Friday, October 24, 2014
FAIRFIELD-SUISUN, CALIFORNIA
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Anxiety reduction techniques can help you

By
From page A2 | June 25, 2014 |

When you are feeling anxious, there are a number of things you can do to decrease the tension and get back to life as you know it. Remember that you can feel panic even if the source of your anxiety is not immediately present, because sometimes stress just floats out there for a little while, trying to get your attention.

Fear can control us, but you have more power over it than you may think. Here are a few exercises you can do to feel better about yourself in anxious situations.

Get your anxiety out on the table: If you are in a relationship, you can do this exercise with your partner. You also can do it with anyone in your life who is a good listener.

Step 1: Look at and talk about the worst-case scenario. Get all your feelings and fears out on the table. Be sure to discuss what you’d do in the worst-case scenario and how serious the consequences would be.

Step 2: Talk about the best-case scenario and revel in all that it brings you. Take a moment to really soak in all of the positive changes that may happen.

Step 3: Look at what’s most likely to happen. While you can’t be certain, it’s reasonable to expect that most of these scenarios will fall somewhere in the middle of the worst- and best-case scenario. Remember that the results are also largely dependent on what you make of what happens.

Going through this process will decrease any anxiety you may be feeling and help you embrace the positives in your life. Taking this tried-and-true action will yield positive results.

Be proactive about your anxiety. Some people take supplements like fish oil, or they drink chamomile tea to help them relax. Daily exercise is also a great anxiety reducer. So is meditation, if you would rather be less physically active.

Avoid the news and watch a comedy instead. Events you see on TV or read in the papers may trigger your anxiety. I’m not suggesting you live in a cave, but if you are having a nervous day, it might be best to do something more pleasant than watching the news. Once you learn what brings on your anxiety, it will help you avoid the unexpected bouts.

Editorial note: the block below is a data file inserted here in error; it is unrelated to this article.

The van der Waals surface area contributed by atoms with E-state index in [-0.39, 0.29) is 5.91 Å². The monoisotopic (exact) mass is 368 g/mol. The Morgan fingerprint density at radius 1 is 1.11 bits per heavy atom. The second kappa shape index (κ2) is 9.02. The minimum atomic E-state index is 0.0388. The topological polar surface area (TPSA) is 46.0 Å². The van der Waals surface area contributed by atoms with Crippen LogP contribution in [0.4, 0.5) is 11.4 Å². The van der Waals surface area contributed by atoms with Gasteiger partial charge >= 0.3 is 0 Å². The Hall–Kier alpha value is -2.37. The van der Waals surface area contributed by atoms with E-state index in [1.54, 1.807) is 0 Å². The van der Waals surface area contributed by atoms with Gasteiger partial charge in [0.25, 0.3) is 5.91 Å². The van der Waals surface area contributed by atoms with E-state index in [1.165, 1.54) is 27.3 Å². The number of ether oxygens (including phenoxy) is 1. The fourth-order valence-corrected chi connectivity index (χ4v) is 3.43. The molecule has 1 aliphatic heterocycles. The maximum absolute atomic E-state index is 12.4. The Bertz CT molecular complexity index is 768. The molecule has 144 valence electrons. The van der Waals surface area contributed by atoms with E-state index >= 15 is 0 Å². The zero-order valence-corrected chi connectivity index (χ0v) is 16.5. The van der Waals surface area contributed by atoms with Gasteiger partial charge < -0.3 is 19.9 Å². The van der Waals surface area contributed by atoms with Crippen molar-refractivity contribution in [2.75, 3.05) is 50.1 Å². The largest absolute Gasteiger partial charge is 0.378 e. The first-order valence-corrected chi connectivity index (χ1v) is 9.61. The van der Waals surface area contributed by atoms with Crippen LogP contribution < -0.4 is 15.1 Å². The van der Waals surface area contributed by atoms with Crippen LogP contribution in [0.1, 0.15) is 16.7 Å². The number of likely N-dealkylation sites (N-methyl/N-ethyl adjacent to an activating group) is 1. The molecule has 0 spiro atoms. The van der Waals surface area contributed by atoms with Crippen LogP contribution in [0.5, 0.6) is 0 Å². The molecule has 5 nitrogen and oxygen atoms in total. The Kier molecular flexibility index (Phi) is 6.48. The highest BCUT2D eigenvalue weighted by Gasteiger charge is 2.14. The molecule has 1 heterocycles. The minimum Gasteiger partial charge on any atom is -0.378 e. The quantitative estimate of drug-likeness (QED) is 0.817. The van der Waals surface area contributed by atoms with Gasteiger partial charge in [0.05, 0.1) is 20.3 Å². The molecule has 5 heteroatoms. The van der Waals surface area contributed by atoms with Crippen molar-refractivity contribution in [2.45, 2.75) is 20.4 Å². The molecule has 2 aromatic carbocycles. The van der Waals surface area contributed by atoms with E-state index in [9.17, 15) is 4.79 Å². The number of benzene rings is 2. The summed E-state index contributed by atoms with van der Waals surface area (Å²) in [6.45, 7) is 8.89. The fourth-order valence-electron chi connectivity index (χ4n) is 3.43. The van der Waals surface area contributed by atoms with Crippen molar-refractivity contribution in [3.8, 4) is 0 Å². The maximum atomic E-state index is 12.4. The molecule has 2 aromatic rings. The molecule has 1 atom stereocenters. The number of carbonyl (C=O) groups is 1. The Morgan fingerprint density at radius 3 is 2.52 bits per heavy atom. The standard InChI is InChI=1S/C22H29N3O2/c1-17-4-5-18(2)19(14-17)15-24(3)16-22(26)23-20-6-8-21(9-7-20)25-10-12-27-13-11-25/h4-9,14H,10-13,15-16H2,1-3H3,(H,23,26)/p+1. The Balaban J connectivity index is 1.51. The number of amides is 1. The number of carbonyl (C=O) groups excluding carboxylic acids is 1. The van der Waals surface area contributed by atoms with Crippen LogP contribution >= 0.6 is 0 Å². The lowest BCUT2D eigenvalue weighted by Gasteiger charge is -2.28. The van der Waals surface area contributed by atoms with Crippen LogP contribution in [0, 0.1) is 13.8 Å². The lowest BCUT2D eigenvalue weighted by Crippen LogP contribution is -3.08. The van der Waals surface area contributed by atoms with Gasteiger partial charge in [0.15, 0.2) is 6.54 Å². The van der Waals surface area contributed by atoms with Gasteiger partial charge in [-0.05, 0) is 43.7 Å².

Remember the places that make you feel peaceful inside. Being by water or in nature is very calming for many people. Sometimes reading a book by the pool can be as good as reading one in the mountains. The trick is to find and then remember the places that make you feel most peaceful, and the next time anxiety hits you, go to a quiet spot and just imagine yourself back in your peaceful place. I know it sounds too simple, but it works very well.

Get your day going right. When I wake up in the morning, the first thing I do is a brief meditation. Simply visualizing a peaceful day ahead and reminding myself that I am safe are helpful little tools that can make the difference between a nervous day and one of tranquility. I use this meditation technique throughout the day whenever necessary.

You don’t have to be a victim of anxiety. If these exercises don’t give you enough relief, please see a medical professional. Many medications can be helpful, and even if you don’t like the idea of pills, just talking with a doctor can be reassuring.

Dr. Barton Goldsmith, a psychotherapist in Westlake Village, is the author of “The Happy Couple: How to Make Happiness a Habit One Little Loving Thing at a Time.” Follow his daily insights on Twitter at @BartonGoldsmith, or email him at Barton@bartongoldsmith.com.

 

Barton Goldsmith

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